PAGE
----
We performed all of the music in the English translation, to make the music more accessible to the audience – most of the audience was probably was inexperienced in attending an opera performance as many of the cast were in performing it!  I especially enjoyed getting to play three different characters, one in each scene; first, I was one of three lady attendants to the queen of the night, then a new bride with a score to settle, and, finally, a flirtatious page boy. . . yep, I played a boy.  The latter is called a “pants role”, which is a role in an opera written specifically for a woman to play a male character, usually a young boy or adolescent.  I have to say, I actually thoroughly enjoyed this role – it was certainly a challenge to master some masculine mannerisms, but I liked the acting challenge.  How often will I ever get to play a boy on stage?

"Love's tender secret, share it with me.  Ladies, I beg you. . ."  And finally, me as a page boy, singing to woo the ladies.

"Love's tender secret, share it with me. Ladies, I beg you. . ." Finally, from The Marriage of Figaro, me as the page boy Cherubino, singing to woo the ladies.

This morning in my lesson my voice teacher – also the professor who directed the opera – and I were already talking about possibilities for the opera workshop next year, so who knows what we will decide?  It’s funny to think, sometimes, that I have ended up singing opera, and so much classical music, because even a few years ago I never would have even thought about doing that sort of music.  I did plenty of musical theater, show choir, and choral singing in high school, but it was not until I got to college and started taking voice lessons that I found out that I have a more “classical” voice; before studying music I also had no idea how much work and training that it takes to sing opera, which I can appreciate now.  I suppose that it just shows, once again, how much college opens up new opportunities and allows you to change and mature, sometimes in ways that you didn’t expect.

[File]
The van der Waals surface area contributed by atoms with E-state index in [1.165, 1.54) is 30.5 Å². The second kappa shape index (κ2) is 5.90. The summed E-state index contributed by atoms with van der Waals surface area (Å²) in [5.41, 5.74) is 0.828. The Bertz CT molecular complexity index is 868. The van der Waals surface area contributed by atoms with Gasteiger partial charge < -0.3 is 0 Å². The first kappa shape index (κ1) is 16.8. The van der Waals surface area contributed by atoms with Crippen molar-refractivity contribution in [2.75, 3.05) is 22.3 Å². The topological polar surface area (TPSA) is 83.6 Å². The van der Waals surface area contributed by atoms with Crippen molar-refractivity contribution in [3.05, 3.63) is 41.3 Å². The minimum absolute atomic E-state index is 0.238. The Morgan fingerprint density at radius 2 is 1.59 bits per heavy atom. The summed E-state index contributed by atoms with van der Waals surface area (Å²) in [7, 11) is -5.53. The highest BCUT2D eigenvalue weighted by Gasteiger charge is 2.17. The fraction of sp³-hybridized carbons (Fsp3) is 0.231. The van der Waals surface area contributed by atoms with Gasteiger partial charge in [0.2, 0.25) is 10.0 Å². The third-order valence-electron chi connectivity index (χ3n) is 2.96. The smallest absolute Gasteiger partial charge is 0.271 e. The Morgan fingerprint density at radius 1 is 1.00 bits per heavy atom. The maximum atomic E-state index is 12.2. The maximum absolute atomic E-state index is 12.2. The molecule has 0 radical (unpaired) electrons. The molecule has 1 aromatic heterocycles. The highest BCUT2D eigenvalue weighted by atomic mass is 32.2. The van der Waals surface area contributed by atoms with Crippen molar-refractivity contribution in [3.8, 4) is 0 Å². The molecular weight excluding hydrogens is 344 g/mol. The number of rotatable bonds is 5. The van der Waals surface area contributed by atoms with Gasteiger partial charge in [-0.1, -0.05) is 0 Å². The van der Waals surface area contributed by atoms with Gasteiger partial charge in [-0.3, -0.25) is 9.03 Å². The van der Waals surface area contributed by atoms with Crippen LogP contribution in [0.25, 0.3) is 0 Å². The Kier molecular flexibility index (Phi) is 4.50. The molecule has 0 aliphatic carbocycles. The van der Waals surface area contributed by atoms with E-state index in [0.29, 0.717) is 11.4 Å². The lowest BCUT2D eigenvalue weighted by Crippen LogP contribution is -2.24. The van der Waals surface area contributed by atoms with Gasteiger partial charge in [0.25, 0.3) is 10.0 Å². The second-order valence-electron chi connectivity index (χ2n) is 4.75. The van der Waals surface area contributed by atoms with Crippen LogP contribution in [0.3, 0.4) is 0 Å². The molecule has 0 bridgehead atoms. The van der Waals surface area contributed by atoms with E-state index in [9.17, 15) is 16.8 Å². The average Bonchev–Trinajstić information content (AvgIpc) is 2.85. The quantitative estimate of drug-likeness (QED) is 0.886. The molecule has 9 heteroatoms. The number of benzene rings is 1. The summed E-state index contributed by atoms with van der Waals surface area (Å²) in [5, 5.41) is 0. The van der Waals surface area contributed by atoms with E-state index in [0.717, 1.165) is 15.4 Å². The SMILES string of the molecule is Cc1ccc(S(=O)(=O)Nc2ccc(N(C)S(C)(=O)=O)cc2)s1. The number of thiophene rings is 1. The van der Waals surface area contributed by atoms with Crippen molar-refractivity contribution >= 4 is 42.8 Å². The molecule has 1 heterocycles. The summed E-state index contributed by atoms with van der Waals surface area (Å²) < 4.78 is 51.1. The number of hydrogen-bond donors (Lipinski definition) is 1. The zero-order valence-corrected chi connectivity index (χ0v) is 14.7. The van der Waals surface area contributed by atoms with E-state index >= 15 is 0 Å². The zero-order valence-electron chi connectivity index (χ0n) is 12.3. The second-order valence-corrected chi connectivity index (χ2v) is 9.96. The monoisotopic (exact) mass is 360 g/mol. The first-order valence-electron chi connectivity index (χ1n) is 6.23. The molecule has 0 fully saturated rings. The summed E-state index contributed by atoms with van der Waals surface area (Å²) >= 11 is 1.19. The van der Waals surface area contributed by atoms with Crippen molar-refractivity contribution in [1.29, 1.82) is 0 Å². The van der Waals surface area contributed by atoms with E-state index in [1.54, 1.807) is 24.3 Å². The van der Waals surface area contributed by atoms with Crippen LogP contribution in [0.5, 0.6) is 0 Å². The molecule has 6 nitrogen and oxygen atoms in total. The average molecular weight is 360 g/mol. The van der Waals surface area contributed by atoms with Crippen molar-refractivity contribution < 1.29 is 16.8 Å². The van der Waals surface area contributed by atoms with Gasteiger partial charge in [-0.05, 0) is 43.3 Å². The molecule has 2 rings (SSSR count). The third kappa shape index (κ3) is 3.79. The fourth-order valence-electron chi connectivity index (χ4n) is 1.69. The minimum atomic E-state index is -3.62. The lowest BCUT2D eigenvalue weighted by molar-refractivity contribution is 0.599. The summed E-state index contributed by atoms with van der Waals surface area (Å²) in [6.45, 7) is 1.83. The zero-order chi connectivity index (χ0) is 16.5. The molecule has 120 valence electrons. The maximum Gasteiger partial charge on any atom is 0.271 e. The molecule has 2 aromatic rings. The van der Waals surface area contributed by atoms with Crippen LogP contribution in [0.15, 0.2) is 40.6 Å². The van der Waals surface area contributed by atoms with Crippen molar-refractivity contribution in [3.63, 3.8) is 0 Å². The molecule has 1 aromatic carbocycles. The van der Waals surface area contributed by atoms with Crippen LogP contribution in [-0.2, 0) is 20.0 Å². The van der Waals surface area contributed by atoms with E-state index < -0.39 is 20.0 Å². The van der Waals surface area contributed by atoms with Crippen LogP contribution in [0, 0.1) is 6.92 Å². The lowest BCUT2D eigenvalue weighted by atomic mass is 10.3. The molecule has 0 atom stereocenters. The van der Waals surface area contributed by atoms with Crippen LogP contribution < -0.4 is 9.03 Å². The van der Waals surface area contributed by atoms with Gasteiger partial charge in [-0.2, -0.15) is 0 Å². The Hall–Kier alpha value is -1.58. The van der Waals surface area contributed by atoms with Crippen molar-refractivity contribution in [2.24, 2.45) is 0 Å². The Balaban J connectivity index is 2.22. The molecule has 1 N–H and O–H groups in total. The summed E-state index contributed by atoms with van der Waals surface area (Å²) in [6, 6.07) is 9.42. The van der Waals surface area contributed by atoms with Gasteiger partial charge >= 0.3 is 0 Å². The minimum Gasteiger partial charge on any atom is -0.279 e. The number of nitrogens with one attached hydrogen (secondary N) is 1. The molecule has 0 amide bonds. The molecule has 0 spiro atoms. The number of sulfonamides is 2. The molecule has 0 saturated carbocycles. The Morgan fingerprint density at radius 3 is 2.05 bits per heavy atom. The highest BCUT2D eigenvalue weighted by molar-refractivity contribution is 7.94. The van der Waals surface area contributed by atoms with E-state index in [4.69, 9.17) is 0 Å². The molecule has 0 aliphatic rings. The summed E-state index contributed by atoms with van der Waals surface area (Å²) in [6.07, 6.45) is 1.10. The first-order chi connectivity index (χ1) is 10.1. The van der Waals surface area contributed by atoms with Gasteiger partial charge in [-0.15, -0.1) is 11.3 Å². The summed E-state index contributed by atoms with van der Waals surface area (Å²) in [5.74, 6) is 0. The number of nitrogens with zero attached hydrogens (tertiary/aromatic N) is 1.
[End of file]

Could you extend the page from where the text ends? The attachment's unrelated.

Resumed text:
For me, life IS a musical.

Wow, I just realized that I haven’t written a blog in a week and a half. . . the time must be passing quicker than I realize!  Although I am content with my schedule this semester, the fact that 80% of it is music classes can be sort of overwhelming sometimes.  Allow me illustrate.

Besides my one General Education class (Math) and my Spanish-American Civilization class, I have two music history classes – I’m not sure yet if this is an entirely crazy idea or just a good challenge.  Only looking at that, four traditional classes sounds like not too bad of a semester, right?  I’ve always had my voice lessons and a couple of ensembles added to the mix, so I thought that wouldn’t be too bad to handle.  This semester, though, is much more involved than usual, which sort of came as a surprise, though I should have known this was coming.

So, as a music major concentrating in vocal performance, as well as just a passionate musician, I tend to give a hearty “sure!” to every opportunity to sing.  I think this semester I may have reached (though not exceeded yet, I hope) my maximum capacity for the amount of music I can take in at a time.  First, I am part of Choraleers and Chamber Singers, so we have many new pieces that we are all working diligently on, but I also have several extra pieces to learn because of my absence last semester.  This is a good amount of music. . . but wait, there’s more!  I am also part of the opera workshop, so I am learning selections from three different Mozart operas, I am preparing five pieces for a vocal competition two weeks from tomorrow, and to top everything off, my junior recital is five weeks away.

Oh my.

Sorry to bore you with my list (or complaining), but goodness, it just goes to show you how quickly you can get busy at Erskine!  Granted, this is the area that I choose to spend most of my time and energy in because I enjoy it and I am (God willing!) going to graduate with a degree in music next year.  Somehow it is mildly amusing to me when I think about how excited I was to get back into music, after being away for a semester, because even though I knew I would be very busy as usual, I still did not realize that I would be this busy.  But, I can’t complain too much, because I chose it all; regardless of how overwhelmed I feel at the end of some days, I know that when it comes down to it, I am going to enjoy it all and not regret any of it.

Oh, and by the way, if you like music events and want to see some of these wonderful concerts, recitals, opera performances, or other exciting music events, check out http://www.erskine.edu/academics/music/events.shtml – there are lots of great things going on in the department this semester!